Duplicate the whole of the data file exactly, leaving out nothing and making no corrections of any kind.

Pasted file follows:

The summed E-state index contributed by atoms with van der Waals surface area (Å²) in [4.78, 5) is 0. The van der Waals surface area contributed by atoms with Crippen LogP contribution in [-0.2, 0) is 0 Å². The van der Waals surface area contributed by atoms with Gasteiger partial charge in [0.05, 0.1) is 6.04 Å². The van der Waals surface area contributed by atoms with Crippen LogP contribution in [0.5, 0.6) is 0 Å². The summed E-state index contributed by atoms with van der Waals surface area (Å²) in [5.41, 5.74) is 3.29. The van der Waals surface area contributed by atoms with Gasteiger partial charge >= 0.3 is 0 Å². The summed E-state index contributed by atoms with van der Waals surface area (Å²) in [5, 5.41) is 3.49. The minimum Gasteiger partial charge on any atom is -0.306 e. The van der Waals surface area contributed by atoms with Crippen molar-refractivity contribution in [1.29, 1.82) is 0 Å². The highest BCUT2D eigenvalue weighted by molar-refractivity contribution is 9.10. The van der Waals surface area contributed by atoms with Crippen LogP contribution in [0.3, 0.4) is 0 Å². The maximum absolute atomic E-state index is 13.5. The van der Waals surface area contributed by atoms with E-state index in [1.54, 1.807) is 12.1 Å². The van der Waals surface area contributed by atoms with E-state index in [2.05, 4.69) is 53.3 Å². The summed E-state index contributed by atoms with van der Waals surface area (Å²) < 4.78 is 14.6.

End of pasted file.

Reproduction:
The summed E-state index contributed by atoms with van der Waals surface area (Å²) in [4.78, 5) is 0. The van der Waals surface area contributed by atoms with Crippen LogP contribution in [-0.2, 0) is 0 Å². The van der Waals surface area contributed by atoms with Gasteiger partial charge in [0.05, 0.1) is 6.04 Å². The van der Waals surface area contributed by atoms with Crippen LogP contribution in [0.5, 0.6) is 0 Å². The summed E-state index contributed by atoms with van der Waals surface area (Å²) in [5.41, 5.74) is 3.29. The van der Waals surface area contributed by atoms with Gasteiger partial charge >= 0.3 is 0 Å². The summed E-state index contributed by atoms with van der Waals surface area (Å²) in [5, 5.41) is 3.49. The minimum Gasteiger partial charge on any atom is -0.306 e. The van der Waals surface area contributed by atoms with Crippen molar-refractivity contribution in [1.29, 1.82) is 0 Å². The highest BCUT2D eigenvalue weighted by molar-refractivity contribution is 9.10. The van der Waals surface area contributed by atoms with Crippen LogP contribution in [0.3, 0.4) is 0 Å². The maximum absolute atomic E-state index is 13.5. The van der Waals surface area contributed by atoms with E-state index in [1.54, 1.807) is 12.1 Å². The van der Waals surface area contributed by atoms with E-state index in [2.05, 4.69) is 53.3 Å². The summed E-state index contributed by atoms with van der Waals surface area (Å²) < 4.78 is 14.6.